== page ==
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Studying for a test? Prepare with these 5 lessons on Biodiversity and conservation.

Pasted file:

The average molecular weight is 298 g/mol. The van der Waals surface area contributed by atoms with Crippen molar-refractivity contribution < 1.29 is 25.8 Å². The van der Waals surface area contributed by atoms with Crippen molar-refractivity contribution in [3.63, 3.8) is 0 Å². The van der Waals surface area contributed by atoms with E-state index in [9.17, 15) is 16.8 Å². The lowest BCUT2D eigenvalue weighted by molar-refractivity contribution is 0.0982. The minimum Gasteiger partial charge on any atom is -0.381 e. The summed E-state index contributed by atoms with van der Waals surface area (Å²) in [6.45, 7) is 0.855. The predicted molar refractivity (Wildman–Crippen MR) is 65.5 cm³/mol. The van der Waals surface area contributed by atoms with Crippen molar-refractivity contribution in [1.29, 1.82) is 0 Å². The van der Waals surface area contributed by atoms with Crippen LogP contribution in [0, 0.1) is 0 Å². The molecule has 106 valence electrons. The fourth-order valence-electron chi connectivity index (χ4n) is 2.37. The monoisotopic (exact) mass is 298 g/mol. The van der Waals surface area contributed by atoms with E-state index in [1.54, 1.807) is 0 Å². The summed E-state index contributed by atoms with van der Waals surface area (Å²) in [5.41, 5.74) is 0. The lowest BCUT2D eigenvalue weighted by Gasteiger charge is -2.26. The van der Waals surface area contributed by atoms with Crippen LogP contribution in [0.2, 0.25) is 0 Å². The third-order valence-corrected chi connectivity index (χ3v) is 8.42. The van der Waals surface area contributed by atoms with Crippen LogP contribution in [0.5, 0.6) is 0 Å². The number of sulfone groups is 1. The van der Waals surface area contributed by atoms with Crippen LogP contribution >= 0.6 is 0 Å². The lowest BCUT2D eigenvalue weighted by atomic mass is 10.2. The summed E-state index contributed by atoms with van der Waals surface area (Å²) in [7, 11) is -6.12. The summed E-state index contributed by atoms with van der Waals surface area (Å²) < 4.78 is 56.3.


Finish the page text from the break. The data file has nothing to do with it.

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instead of global warming these days we talk about global change and ocean acidification kind of worked its way into the fabric of this change making it possible for us to look at the problem of global change in a more expansive way than the more simplistic idea of global warming but what is ocean acidification and how exactly does it affect our topic of interest biodiversity first we need to look at the cause of ocean acidification in order to understand what it actually is and what it means to biodiversity essentially if you talk about this big cloud this puff of co2 that's produced by human activity 30 to 40 percent almost half of that cloud ends up dissolved in the ocean the rest stays in the atmosphere or it's incorporated into living things in some form or another usually as plant material or the bodies of other producers but the huge amount of co2 that gets dissolved in the oceans is definitely going to be doing something the added co2 in the ocean causes an increase in acidity acidity is measured by something called pH and it's worth talking a little bit about pH for a moment a couple of things to note about the pH scale it goes from zero to 14 where zero is highly acidic and 14 is highly alkaline also called highly basic a pH of 7 is neutral like distilled water so if you increase acidity the pH is dropping and if you increase alkalinity the pH is going up note that the pH scale is logarithmic which means that each step is a factor of 10 if you go from a pH of 6 to something slightly less alkaline that is more acidic at a pH of 5 you're actually increasing the acidity 10 times going from pH 6 to pH 4 it's more acidic by a factor of 10 times 10 which means a hundred times more acidic most importantly pH is a measure of potential that's where the P in pH comes from the power or potential of a liquid to make charged hydrogen atoms or ions think of pH as potential H or power of hydrogen ions we'll see in a moment why the power of such a tiny thing as a hydrogen ion is so crucial first let's look at this problem of introducing carbon dioxide to seawater over the industrial period between about 1750 1 and the early 1990s the surface ocean pH decreased from about eight point two five to eight point one four that doesn't sound like a lot but remember we're talking about an average for the entire global ocean over the globe and it's logarithmic so we're actually talking about a 30% increase in hydrogen ion concentration in the ocean we've got co2 in the atmosphere that's going into the water the co2 breaks down we have a chemical reaction where the co2 plus the water leads to carbonic acid the process looks like this when you have the carbonic acid in the water a couple of things happen each carbonic acid molecule can release one of its hydrogen ions to make something called a bicarbonate and a bicarbonate molecule can further breakdown into a carbonate ion the big issue here is you get both of these molecules bicarbonate and carbonate by losing hydrogen ions which are now zipping around freely in the water and remember what we said about hydrogen ions they're going to increase the acidity of the water that's the key point through the addition of co2 you set up a chain of events that results in these powerful little hydrogen ions being set free as the active ingredient or the culprit in the damage that acids can do its we're talking about this global process in terms of rate it's not so much that the pH levels are changing but they're changing faster than anything we've seen for a very long time the current rates of acidification are very similar to those during an enormous greenhouse event that occurred at the paleocene-eocene boundary 55 million years ago and that time was marked by huge extinctions at very fundamental levels of ecosystem production particularly in the deep-sea geologic history tells us that biodiversity can be threatened by exposure to increased acidity in the oceans there's a huge range of harmful consequences including drops in metabolic rate or drops an immune response to other organisms such as parasites or bacteria that are in the environment and we know that drops in pH can cause destruction of coral by triggering chemical reactions that result in an overall drop of the amount of carbonate ions available okay so what does that mean well it means a bit more chemistry many organisms that live in the ocean use a very special building material calcium carbonate which is dissolved in seawater and it's made by this reaction add calcium atoms to carbonate ions and you make calcium carbonate a material that goes into the skeletons of organisms that live in the sea such as corals and mollusks and crabs they're very dependent on calcium carbonate unfortunately these free carbonate ions are also recombining with those busy very reactive hydrogen ions to make more bicarbonate so this reduces the available calcium carbonate that organisms would otherwise be able to use and that means that organisms with a calcium carbonate are going to have trouble maintaining their skeletons simply because they can't get enough of the calcium carbonate to grow or repair their shells and skeletons it turns out that it's not just corals mollusks and crabs that are affected single-celled organisms called foraminifera and Coco Litha fors which are close to the base of the food web and terribly important in marine ecosystems are among the most effective if you put a foraminifera nor 4m under a microscope they look like little spirals and funny shaped boxes they're fantastic things to look at forearms are like little single-celled amoebas at make shells their metabolism and ability to make those shells is deeply affected by pH levels in the ocean now Coco Litha fors are really interesting somewhat mysterious single-celled algae that also take up calcium carbonate from the ocean to make a coke Olaf LIF means rock and Coco roughly means berry shaped so these organisms are shaped like tiny fruit but with a rocky covering not everyone knows about these but now you do because they're plants they are really important as phytoplankton producers in ocean ecosystems no one's too sure why they make their calcium carbonate coverings but the mere fact that they are making their calcium carbonate shells means that they're also going to be deeply affected by decreasing oceanic pH and there have always been lots and lots of cocoa Luther fours the White Cliffs of Dover are made up almost entirely of fossil cocoa le'ts cocoa lucifer's produce a chemical that contributes to the formation of clouds some scientists even think that threatening the existence of cocoa Luther fours could result in a reduction in cloud cover over the oceans reducing the reflectivity of the earth and thereby increasing the rate of global warming as I mentioned bigger things like corals and crabs and snails and clams will also some issues with their ability to secrete calcium carbonate they depends so much on that scientists have run experiments in which increasing the amount of co2 in the air above a tank of seawater can actually increase the rate at which the skeletons of some of these forms will dissolve now notice I said some it's variable but we're seeing some effects in almost every major group of organisms that we've looked at so far even in starfish and sea urchins which have protective skin over their entire bodies they actually have an internal skeleton like fish or you or me but even those have problems particularly in larval stages and these larvae form a huge part of the plankton and remember how crucial plankton are to food webs in the sea even for organisms that don't have calcium carbonate skeletons and shells increased acidity can be a problem hypercapnia which is an actual excess of co2 and the body fluids of organisms can happen in things like fish or squid and mess with their immune responses excess co2 can even make it difficult for baby clownfish to distinguish among the odors of friends and foes and interfere with sensory mechanisms or even the ability to hear predators coming the latter is kind of interesting because you can get changes in the acoustic properties of seawater by changing its chemistry and that has huge implications for any animal that uses echolocation for example co2 increases ocean noise which is already getting noisier all the time through other human activities more acidic environments can interfere with the construction of things like ear bones and balance organs such as what are known as stato lists tiny little stones that squid make and hold in special chambers in their bodies stata lists allow squid to sense pressure and changes in direction and movement and this just illustrates how little we know things have unusual kinds of cascading effects that you might not think of over and above this inability to make calcium carbonate skeletons from seawater here's another example that has a complicated story like land plants sea grasses do a bit better in building their bodies when co2 levels are increased and sea grasses are really important they're valuable feeding and spawning sites for a variety of species so if you enhance the growth of sea grasses maybe you're doing something good but what we don't know is if those local benefits of better sea grass growth will be outweighed by the wider disruption to the marine food chain as a whole and what that means for biodiversity these are all pretty complicated things we don't really know what the long-term or even short-term interplay of all these different factors is going to be we definitely need some focused research on these topics but we do know that ocean acidification is certainly mostly bad news it's a global problem and we're going to need to start talking about global solutions as soon as possible